Half term is next week, and for the most part, you may have plans to go away, relax or spend time with family. You may also be thinking about those pesky 11+ exams coming up at the end of the year but do not fear, there is still time, without becoming complacent. So here are some half term activities to do with your child that will keep them thinking, exploring and problem solving.
Baking is a great way for children to practise reading and following instructions. They need to be able to pick out the important information and use it to prepare the ingredients and cook. Give them a challenge by telling them how many people you need the cookies for or how many cookies you would like, maybe you can make some for your neighbours or for a Jubilee party you are hosting. If the recipe says it makes 10 cookies, ask for 20, or to stretch their understanding of proportion, ask for 15 cookies. They will then have to work out how much of each ingredient they need. You can also have them collect the ingredients, handle the money for anything else they need, and make sure they have the correct change.
Practise Times Tables And Vocabulary
While this might seem like a boring thing to do during the holidays, it is so important to keep your child thinking about these skills. If they have a vocabulary notebook that they write new words into, keep that going and take it with you. These are perfect activities to take with you anywhere, including into the woods camping without any wifi around.
Ask them random times tables and try to get them to answer quickly. Challenge them to answering as many times tables questions in a set amount of time; can they get faster? Ask them questions about the area of the tent you are sleeping in or of the trampoline at the trampoline park. They can estimate the length and width of each and times them together.
Head over to our Quizlet classrooms with lots of decks of maths and English flashcards to study and practise.
Make writing a family activity. You could have a theme each day of the half term. Even if it is just for 10 minutes a day, get your child to write. Sometimes children will feel inspired to write on their own. If that is the case, let them! Don’t worry too much about spelling, punctuation and grammar or in what form they write. That can come later.
Sometimes children find it difficult to be inspired to write. Here are some suggestions of prompts:
- Head out to the park and have them write what they see, hear, smell and touch.
- Design their own bedroom/classroom/living room and have them write about why they chose the arrangement and items they did. Have them be specific.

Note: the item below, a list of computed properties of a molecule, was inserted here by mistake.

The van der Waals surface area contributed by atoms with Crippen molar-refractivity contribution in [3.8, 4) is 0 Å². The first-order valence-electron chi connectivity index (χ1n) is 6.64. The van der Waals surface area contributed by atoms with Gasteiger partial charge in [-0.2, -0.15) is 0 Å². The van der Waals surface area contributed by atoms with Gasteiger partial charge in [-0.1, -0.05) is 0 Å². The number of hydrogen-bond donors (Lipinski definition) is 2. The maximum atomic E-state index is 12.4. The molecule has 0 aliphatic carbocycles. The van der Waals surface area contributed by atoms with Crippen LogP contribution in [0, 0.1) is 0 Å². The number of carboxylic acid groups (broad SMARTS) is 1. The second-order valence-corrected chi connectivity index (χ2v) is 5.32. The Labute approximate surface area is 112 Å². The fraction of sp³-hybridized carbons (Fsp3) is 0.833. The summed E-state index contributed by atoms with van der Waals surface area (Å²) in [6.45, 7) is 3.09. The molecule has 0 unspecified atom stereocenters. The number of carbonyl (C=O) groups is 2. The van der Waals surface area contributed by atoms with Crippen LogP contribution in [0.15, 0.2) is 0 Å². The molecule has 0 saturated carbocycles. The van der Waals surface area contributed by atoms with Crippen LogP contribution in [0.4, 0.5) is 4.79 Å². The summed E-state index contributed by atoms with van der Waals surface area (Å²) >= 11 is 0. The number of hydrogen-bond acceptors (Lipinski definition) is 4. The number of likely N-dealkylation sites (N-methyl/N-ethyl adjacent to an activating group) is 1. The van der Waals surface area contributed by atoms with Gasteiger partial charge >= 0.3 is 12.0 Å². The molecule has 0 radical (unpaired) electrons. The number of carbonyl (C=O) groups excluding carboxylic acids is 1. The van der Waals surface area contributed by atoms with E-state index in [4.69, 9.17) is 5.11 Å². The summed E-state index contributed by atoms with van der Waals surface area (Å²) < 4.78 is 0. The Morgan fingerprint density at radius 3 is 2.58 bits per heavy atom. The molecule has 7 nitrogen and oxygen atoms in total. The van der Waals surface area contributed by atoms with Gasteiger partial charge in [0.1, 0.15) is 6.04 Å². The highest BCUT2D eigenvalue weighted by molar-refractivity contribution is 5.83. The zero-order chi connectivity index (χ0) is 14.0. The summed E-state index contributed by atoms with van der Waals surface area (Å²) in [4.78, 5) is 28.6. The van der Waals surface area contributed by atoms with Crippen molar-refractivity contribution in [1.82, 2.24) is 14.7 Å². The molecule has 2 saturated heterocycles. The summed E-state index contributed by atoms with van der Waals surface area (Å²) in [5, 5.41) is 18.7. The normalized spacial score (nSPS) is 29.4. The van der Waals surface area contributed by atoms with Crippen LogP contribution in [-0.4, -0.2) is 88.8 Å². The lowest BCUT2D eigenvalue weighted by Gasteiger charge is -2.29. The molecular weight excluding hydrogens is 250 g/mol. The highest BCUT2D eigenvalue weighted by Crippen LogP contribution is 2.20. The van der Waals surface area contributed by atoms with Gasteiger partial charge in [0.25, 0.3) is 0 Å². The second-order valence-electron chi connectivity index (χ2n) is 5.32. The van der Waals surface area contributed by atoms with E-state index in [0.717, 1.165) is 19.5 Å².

- Go to the library and pick a book about fantasy characters or animals such as fairies, dragons, hobbits, etc. and get them to use those in a story about another world.
Again, do not worry about the grammar or their handwriting. Just let them write. Let them explore different words and tap into their senses. If they are allowed to write freely, they are more likely to write in the long-term.
Play Board Games
Board games are a lovely activity to do as a family. It allows everyone to join in and have some fun while also getting the brain thinking and problem solving. Here are some of our favourites:
- 5-Minute Dungeon – Defeat the monsters to escape the dungeon. Each person takes on a persona with special skills but everyone needs to work together and quickly. A positive: each round only takes 5 minutes.
- Say Anything – Players generate funny answers to quirky questions. This is great practice for interviews and thinking on your feet.
- Cluedo – Be curious and critical by thinking about whodunnit. Think critically by writing things down and listening to other people’s questions.
- Pictionary – A game of drawing. This game forces you to think about how to clearly show your ideas without using words. This is a great way to practise thinking flexibly and communicating with clarity and precision.
- Scattergories – This word game is fast-paced and encourages creative thinking. A great way to practise vocabulary skills as well as thinking-outside-the-box.
Learn About The World
Spend time reading and watching the news. It can be a hard thing to do but spend quality time with it. Talk to your child about what is happening in the world. Try not to bring your own emotions into it and let them make up their own mind. Make sure it is coming from a trusted source. You can also talk about how to work out whether something is trustworthy. Research the owners of different broadcasting networks or the authors of different articles. For the 11+ entrance process, many interviews like to ask children about what they understand of the world or about something they have heard about in the news. It is important for children to be aware of it and to analyse the information for themselves.
After researching what is happening, try asking the children to come up with some solution to the problems the world is facing. This may help if your child is particularly worried about things that are happening. It may give them a sense of purpose and that the world is not a hopeless place to be in but that things can change.
Summer Holiday Courses
In the spirit of half term activities, this summer all of our holiday courses are established on the foundations of metacognition and instilling the principles of self-reflection and self-evaluation. Join us to become an Expert Learner or find ways to improve your Maths Skills, and more. The five-day summer workshops, daily duration of 1.5 hours, are repeated weekly and open to pupils in Years 4, 5 & 6.